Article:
While we’re not ready to say that an AR-15 can compete one-on-one with a bolt-action rifle at long distances, the AR-15 has a lot of room for growth and many innovators in the AR-15 marketplace have made it their job to prove that it will be possible someday.
Just look at the rise in SASS platforms.
Do you need to compete on the most stringent accuracy requirement in a static way?
When you deep-dive into the concept of accurizing an AR-15, the question that should really be asked is whether you need to compete with a bolt action rifle on some static variable. Are you trying to compete with a bolt-action, say on Benchrest activities?
If so, it might not make as much sense as, say, competing with a bolt action rifle on large game animals for hunting.
The same might also be true if you’re trying to compete with a bolt-action hitting steel targets at 600 yd that measure more than a foot in diameter.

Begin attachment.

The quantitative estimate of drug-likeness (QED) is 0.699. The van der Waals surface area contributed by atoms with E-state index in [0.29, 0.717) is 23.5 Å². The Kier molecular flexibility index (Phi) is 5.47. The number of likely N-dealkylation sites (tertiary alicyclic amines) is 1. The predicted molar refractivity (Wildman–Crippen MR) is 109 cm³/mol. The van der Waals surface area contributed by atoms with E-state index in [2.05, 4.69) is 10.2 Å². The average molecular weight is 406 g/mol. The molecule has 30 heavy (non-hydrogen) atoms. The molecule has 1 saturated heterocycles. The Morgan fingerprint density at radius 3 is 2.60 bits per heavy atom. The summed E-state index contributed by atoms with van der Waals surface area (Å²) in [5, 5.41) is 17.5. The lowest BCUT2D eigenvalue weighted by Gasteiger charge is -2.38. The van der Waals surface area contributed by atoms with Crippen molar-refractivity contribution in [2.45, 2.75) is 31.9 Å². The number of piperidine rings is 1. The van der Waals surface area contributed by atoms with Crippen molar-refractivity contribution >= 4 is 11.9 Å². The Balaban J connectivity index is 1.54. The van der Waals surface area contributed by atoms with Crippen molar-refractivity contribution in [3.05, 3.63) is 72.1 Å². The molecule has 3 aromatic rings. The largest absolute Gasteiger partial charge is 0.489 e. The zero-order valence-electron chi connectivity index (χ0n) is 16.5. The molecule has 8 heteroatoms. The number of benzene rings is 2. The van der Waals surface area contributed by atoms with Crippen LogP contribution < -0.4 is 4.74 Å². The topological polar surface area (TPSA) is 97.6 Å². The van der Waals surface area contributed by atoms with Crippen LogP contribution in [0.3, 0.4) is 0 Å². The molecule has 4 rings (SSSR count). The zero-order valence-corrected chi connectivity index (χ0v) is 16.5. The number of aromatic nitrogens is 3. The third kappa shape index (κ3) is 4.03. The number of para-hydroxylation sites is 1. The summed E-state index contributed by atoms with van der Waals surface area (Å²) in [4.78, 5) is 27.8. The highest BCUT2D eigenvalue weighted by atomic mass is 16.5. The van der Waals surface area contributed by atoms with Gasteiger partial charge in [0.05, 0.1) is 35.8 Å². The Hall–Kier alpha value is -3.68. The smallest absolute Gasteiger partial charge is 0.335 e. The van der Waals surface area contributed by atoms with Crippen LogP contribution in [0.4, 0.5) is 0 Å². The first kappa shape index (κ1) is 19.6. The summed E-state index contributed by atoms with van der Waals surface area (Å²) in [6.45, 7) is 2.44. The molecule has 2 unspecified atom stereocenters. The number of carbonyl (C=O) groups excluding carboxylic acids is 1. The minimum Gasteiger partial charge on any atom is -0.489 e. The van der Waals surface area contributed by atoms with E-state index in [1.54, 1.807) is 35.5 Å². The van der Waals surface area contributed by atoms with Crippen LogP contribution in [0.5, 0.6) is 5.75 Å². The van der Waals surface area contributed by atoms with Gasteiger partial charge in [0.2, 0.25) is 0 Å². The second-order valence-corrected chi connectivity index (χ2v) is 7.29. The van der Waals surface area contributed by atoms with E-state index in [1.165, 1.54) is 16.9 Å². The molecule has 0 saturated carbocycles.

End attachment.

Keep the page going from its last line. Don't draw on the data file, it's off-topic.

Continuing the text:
An AR-15 is going to be able to compete favorably, if you put the right components, time, and effort into building the firearm for doing so.
That’s the real benefit of the AR-15 platform: it can be many different things and do them well. The bolt action rifle only does one or two things well. It is always a specialist.
And competing against the bolt action on accuracy or simplicity at the granular level simply isn’t going to happen now. Bolt Actions are the star of the show if those are your priorities.
So, the real question again becomes, “Do I need to hit a game animal in a 13-inch area of their body consistently, or do I need to hit a quarter minute of angle at 400 yards?”
One task is quite reasonable to do, the other may not be so reasonable on an AR-15 – depending of course on how you build the rifle.
What are you trying to accomplish with the accuracy of your rifle? This will help to dictate how finite the accuracy needs are